The Izium axis is expected to try and advance farther southeast towards the city of Slovyansk. At the same time, another major axis coming from the south in Zaporizhia and parts of Donetsk oblasts are to meet up at the Slovyansk-Kramatorsk area in central Donbas.
Apart from the main strikes in the south and Izium, Russia is also carrying out a number of secondary strikes against the Sievierodonetsk-Lysychansk area in Luhansk Oblast and against Avdiivka in Donetsk Oblast, where it has had little to no progress for weeks.
In many ways, the plan bears a resemblance to the 1943 Battle of Kursk of World War II. During the battle’s initial phase, the Wehrmacht’s Operation Zitadel envisaged pinching off a 170-kilometer-wide Soviet pocket around the city of Kursk.
Two German strikes from the north and the south were supposed to meet up in the middle, trapping scores of Soviet troops in a giant pocket around Kursk.
But both German axes were exhausted in fierce and protracted fighting against deep defensive belts and then destroyed, which was one of the WWII key turning points.
Now in 2022, at a smaller scale in terms of the manpower involved on both sides, Russia is trying to generally follow the old German plan.
If Russia succeeds, the largest military group of Ukraine’s most combat-capable formations, the Joint Forces, could get trapped in a big pocket in Donbas, cut off from the rest of the country, exhausted, destroyed, or forced to surrender.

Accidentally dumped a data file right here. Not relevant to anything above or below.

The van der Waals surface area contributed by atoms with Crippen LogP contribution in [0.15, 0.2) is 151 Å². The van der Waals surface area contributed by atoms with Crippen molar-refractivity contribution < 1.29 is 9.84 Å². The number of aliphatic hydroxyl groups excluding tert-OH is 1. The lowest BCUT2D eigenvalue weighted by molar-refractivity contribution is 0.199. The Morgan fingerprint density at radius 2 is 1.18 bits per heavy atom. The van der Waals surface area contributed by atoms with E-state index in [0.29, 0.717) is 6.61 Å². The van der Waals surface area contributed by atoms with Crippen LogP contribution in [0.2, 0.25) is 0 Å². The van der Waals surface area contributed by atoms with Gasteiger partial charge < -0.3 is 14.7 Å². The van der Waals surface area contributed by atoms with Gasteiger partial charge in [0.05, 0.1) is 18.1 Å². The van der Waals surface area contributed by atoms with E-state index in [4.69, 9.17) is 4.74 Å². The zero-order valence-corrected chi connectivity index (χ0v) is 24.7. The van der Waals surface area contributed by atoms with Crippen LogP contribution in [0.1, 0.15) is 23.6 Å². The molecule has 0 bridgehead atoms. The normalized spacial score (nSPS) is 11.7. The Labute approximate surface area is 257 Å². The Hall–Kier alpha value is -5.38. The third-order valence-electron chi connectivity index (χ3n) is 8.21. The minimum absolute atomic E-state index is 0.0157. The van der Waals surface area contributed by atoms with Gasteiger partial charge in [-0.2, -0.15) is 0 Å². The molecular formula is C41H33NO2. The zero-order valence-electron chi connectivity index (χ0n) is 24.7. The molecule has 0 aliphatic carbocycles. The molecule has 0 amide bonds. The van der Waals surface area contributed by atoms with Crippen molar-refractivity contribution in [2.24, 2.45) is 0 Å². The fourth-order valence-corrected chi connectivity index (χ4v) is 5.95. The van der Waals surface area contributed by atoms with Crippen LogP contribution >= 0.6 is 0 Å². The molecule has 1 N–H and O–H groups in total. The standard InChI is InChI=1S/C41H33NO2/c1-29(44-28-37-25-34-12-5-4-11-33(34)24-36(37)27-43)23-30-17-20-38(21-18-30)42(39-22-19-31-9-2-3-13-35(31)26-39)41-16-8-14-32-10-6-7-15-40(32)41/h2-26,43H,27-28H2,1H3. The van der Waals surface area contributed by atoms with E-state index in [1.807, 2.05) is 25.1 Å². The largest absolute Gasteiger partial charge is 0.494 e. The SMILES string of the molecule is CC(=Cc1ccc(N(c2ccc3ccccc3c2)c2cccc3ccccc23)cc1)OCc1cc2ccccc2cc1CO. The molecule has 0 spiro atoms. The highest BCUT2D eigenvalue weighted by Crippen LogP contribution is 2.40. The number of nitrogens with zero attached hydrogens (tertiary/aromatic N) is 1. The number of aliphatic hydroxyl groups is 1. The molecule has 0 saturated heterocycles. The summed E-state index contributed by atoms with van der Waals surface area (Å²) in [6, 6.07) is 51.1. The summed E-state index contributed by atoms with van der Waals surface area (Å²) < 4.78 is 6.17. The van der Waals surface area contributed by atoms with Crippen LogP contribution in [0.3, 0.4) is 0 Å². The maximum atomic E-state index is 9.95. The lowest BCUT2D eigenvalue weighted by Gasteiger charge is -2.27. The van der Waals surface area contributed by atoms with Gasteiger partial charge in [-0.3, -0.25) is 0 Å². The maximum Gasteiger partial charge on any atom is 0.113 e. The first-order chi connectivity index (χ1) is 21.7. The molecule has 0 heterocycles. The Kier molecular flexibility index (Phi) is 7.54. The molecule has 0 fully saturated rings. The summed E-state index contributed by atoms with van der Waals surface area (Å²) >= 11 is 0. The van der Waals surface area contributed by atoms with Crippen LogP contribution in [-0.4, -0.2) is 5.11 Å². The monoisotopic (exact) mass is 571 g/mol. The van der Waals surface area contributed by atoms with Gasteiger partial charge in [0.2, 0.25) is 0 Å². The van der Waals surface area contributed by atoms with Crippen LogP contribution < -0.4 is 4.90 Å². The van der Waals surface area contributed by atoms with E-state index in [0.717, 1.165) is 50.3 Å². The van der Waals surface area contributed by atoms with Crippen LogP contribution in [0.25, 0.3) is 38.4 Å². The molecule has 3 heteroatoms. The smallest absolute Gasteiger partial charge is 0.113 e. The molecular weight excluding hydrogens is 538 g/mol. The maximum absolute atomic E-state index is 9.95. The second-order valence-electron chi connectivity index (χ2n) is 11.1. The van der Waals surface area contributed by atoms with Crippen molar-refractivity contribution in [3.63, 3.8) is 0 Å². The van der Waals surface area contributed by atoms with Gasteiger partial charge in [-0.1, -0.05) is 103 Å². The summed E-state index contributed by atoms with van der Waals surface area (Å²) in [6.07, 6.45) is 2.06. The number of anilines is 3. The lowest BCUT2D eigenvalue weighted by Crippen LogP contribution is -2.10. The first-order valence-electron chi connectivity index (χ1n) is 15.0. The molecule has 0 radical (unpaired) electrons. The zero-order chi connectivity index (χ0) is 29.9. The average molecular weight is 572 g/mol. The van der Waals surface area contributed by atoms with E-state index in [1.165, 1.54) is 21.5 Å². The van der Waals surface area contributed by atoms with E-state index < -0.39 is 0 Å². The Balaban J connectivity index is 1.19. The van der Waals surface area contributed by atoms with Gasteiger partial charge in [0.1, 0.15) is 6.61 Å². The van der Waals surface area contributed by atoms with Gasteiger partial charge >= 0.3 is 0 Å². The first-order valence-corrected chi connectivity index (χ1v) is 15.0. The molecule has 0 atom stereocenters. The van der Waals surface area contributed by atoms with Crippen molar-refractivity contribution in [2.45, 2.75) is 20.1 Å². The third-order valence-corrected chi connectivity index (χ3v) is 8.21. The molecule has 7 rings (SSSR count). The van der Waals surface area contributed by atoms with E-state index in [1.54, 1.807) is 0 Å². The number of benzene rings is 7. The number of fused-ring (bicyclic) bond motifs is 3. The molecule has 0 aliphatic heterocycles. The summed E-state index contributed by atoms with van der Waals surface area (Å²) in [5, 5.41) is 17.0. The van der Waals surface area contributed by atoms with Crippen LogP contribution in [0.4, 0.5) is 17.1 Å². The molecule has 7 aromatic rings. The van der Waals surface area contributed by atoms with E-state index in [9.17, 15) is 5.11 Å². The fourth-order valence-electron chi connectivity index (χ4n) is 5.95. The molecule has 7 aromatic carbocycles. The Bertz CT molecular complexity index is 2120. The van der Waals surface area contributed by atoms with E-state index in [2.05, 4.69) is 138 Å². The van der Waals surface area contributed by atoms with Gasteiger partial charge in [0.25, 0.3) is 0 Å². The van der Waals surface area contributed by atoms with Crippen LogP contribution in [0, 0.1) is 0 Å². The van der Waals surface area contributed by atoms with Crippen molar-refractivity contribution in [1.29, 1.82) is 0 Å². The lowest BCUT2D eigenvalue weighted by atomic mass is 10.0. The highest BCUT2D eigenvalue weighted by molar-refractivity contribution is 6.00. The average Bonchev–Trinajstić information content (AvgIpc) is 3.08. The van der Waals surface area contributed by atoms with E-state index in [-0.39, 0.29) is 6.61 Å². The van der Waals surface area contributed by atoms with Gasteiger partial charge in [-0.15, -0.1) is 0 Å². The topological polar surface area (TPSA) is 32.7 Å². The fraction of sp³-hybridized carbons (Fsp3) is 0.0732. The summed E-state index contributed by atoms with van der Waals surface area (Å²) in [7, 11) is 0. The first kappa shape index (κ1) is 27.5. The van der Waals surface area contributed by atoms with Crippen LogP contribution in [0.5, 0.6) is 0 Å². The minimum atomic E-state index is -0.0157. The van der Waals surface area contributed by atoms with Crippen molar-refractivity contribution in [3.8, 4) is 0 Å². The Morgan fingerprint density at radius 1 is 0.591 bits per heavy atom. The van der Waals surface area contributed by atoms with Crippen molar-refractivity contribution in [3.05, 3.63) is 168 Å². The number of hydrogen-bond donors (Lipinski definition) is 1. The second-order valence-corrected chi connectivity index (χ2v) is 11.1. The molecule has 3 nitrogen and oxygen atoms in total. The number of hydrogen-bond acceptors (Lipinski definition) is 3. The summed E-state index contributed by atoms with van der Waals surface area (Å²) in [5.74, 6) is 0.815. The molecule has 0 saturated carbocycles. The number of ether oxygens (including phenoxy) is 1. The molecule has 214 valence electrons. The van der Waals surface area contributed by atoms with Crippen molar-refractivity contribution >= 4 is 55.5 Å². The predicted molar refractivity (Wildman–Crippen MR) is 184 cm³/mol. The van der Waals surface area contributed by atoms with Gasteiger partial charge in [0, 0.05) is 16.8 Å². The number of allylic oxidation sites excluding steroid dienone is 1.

Such an outcome would be catastrophic to Ukraine’s position in talks with Russia, let alone the nation’s morale.
It could also leave the door open to Russia’s further advancement inside Ukraine towards Zaporizhia and Dnipro, with Ukraine’s military power seriously diminished.
How strong are the combating parties?
On April 18, Ukraine’s General Staff said Russia had concentrated 87 battalion tactical groups (up to 70,000 troops) all across Ukraine, including in the occupied south.
On the same day, the Pentagon said Russia, as part of its redeployment to Ukraine’s east, had added 11 BTGs, bringing their number to a total of 76 (nearly 60,000 troops).
More 22 BTGs were positioned north of Ukraine, likely to be replenished and refitted, according to the Pentagon.
At the same time, Zelensky said on April 14 that Russia would be trying to surround a Ukrainian group of nearly 44,000 troops in Donbas.
This number is likely to have increased, since, according to the Kyiv Independent sources in various formations of the Ukrainian military, scores of Ukrainian combat formations that had been victorious in the north had been redeployed to the east to reinforce the Donbas group in the wake of Russia’s offensive.
What are Ukraine’s chances of winning?
The Battle of Donbas of 2022 is unfolding in an area that is as wide as the famous Kursk salient of 1943.
This undoubtedly indicates a large offensive operation the modern Russian military has never had, and to which it never prepared, according to analysts studying the Russian military.
According to the basics of the science of war, an offending party should enjoy a threefold superiority over enemy manpower to reasonably expect success.